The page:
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Well-being, the new luxury

Some people have made a profession out of managing and designing well-being. Such is the case for Patrizia Scafati, an engineer, project manager, investment manager and board member of Terme di Saturnia, who discusses how the Feidos Group is working on various hotels.

Well-being, the new luxury

Feidos is the company which, together with the American York Capital fund, purchased the beautiful Terme di Saturnia from the Milanese Manuli family for 40 million euros in 2018. The Group owns a series of hotels, some of which have recently been renovated.

“In the last six years,” Scafati tells us, “I have been lucky enough to work on three hotels that offer unique luxury hospitality destinations: the Hotel Vilòn, a boutique hotel in the ancient heart of Rome; the Locanda Rossa in Capalbio, a charming farmhouse in the Tuscan countryside (not owned by the Feidos Group, Editor’s note) and the Terme di Saturnia Resort, which encompasses a historic thermal spring that is unique in the world.”

The three renovations were carried out by different teams. The architect and interior designer for the Hotel Vilòn in Rome was set designer Paolo Bonfini. Architect Tommaso Ziffer was appointed for the extension of Locanda Rossa, assisted by two other architects: Paolo Cattaneo and Paolo Pejrone for the design of the outdoor area and greenery.

Lombardini22 was involved in renovating the architecture and facilities of the Terme di Saturnia; the interior design was overseen by the ThDP firm in London, while architect Paolo Pejrone gave us valuable advice on the new greenery project for the thermal park. All different ‘hands’ and poetics, united in important research focused on creating unique environments designed for different types of customers”.

 

How has the idea of luxury changed and which spaces are considered essential by your guests?

 “The concept of luxury has changed considerably in recent years,” explains Patrizia Scafati. “The notion of exclusivity can be associated with a particularly well-finished and welcoming bathroom; with a reading corner with a desk that makes you want to sit and think or work; with a secluded garden where you can calmly sip a drink and relax with a book; with a glimpse of green and blue where you can meditate or listen to good music. These are rooms in which you want to stay and spend time, where you can feel peaceful and at ease.”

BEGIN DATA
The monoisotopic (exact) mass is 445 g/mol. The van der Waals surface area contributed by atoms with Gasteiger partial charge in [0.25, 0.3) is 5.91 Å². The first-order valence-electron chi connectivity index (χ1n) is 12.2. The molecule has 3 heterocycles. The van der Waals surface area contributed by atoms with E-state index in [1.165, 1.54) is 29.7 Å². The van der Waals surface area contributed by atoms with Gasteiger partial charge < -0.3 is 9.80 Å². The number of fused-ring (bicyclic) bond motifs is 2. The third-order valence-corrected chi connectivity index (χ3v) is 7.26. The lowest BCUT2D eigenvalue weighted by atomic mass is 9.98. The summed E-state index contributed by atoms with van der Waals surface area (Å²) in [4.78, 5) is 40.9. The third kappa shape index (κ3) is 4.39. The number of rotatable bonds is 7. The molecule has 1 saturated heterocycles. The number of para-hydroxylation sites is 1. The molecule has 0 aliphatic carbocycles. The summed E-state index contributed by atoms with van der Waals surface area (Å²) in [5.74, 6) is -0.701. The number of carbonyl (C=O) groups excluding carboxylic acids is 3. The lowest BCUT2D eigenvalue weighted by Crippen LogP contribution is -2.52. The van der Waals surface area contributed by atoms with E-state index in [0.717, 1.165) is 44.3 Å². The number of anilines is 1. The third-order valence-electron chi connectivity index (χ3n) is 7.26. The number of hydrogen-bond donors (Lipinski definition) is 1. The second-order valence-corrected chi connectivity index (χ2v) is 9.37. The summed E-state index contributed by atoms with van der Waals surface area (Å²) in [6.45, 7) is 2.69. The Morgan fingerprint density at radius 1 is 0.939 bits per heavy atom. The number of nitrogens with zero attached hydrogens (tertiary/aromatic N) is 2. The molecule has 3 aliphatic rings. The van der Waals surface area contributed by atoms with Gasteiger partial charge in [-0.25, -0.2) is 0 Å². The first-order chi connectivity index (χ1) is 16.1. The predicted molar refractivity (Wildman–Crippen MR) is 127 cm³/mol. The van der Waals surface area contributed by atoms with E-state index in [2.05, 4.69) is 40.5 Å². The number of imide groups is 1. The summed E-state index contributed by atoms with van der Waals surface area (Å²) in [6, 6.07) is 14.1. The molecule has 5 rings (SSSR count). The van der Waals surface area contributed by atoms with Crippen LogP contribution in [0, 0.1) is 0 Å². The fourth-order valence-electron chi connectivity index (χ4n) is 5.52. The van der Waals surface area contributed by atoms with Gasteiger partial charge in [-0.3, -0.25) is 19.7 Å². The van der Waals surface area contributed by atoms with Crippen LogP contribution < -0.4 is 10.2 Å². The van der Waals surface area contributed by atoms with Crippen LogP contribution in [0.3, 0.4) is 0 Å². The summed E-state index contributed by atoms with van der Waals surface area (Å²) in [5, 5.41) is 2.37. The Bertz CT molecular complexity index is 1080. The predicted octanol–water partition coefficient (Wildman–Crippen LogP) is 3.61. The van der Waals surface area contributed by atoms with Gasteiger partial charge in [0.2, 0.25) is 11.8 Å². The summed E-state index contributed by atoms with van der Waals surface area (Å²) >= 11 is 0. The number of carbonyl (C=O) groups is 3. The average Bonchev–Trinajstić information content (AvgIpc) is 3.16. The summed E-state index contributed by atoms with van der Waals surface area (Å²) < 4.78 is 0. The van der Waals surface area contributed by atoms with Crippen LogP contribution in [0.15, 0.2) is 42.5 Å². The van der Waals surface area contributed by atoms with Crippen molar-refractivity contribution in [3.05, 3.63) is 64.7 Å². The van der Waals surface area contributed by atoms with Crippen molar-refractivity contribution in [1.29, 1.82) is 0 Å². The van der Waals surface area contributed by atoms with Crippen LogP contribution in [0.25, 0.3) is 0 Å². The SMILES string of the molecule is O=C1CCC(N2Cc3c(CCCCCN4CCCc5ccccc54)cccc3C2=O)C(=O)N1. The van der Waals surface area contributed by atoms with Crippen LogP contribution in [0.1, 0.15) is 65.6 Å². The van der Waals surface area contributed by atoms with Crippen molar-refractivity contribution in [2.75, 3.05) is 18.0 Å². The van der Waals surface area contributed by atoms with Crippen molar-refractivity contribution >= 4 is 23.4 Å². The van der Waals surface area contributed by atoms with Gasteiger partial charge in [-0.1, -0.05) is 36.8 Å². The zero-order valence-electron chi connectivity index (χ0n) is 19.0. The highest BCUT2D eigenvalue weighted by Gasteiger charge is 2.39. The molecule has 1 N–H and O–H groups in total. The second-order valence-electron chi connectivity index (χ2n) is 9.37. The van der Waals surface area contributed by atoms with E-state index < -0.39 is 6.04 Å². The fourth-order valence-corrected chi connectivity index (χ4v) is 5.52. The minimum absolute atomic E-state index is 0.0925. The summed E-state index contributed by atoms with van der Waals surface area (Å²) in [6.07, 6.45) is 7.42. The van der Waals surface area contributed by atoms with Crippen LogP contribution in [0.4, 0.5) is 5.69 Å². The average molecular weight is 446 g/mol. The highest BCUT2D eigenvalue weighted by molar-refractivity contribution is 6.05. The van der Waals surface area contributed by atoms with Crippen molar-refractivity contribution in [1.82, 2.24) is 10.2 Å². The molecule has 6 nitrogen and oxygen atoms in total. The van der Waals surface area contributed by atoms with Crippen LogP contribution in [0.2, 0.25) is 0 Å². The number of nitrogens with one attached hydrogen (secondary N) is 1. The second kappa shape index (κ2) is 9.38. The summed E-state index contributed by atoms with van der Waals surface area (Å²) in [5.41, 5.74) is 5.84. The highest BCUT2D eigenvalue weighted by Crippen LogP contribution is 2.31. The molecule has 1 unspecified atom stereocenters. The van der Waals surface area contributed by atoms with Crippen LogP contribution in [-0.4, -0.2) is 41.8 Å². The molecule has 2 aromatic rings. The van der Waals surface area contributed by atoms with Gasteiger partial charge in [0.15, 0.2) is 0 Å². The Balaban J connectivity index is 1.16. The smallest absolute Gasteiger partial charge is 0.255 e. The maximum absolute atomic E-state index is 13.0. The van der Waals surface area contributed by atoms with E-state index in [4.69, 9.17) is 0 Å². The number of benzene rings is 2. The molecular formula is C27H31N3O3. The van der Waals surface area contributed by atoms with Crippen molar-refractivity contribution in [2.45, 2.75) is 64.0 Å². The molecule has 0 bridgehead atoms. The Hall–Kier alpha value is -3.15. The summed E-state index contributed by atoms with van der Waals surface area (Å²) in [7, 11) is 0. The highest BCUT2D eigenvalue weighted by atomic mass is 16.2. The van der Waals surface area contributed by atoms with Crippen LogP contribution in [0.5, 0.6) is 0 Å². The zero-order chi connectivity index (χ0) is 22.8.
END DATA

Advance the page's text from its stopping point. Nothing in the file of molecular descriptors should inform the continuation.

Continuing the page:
What services, including digital services, will be developed in your hotels?

“We cannot overlook the direct relationship between the staff and the guest, an aspect that distinguishes the luxury hotel experience and makes it unique. Despite the uniqueness of this relational aspect, all home automation systems have been adopted in the hotels. In certain hotels, rooms have been equipped with different technical lighting, such as in the Hotel Vilòn in Rome, and with remote access management systems. The relationship with the local area, its typical features and the opportunity to enjoy it in an environmentally friendly way is a key value; personalized guide services, bike tours or trekking routes, child care, cooking lessons and spa services, not to mention the most diverse sports, such as the 18-hole golf course in Saturnia, can be booked – online and offline – at all our facilities.”

 

What are the new spatial concepts for your hotels and what are they used for?

“At the Terme di Saturnia, the resort I am currently working on, we are developing new relaxation rooms and treatment services for guests, as well as opening a bar overlooking the waters of the ancient spring. This long social distancing period has led to a new concept of well-being that is more intimate and of luxury that is completely private, discreet and truly exclusive.”

 

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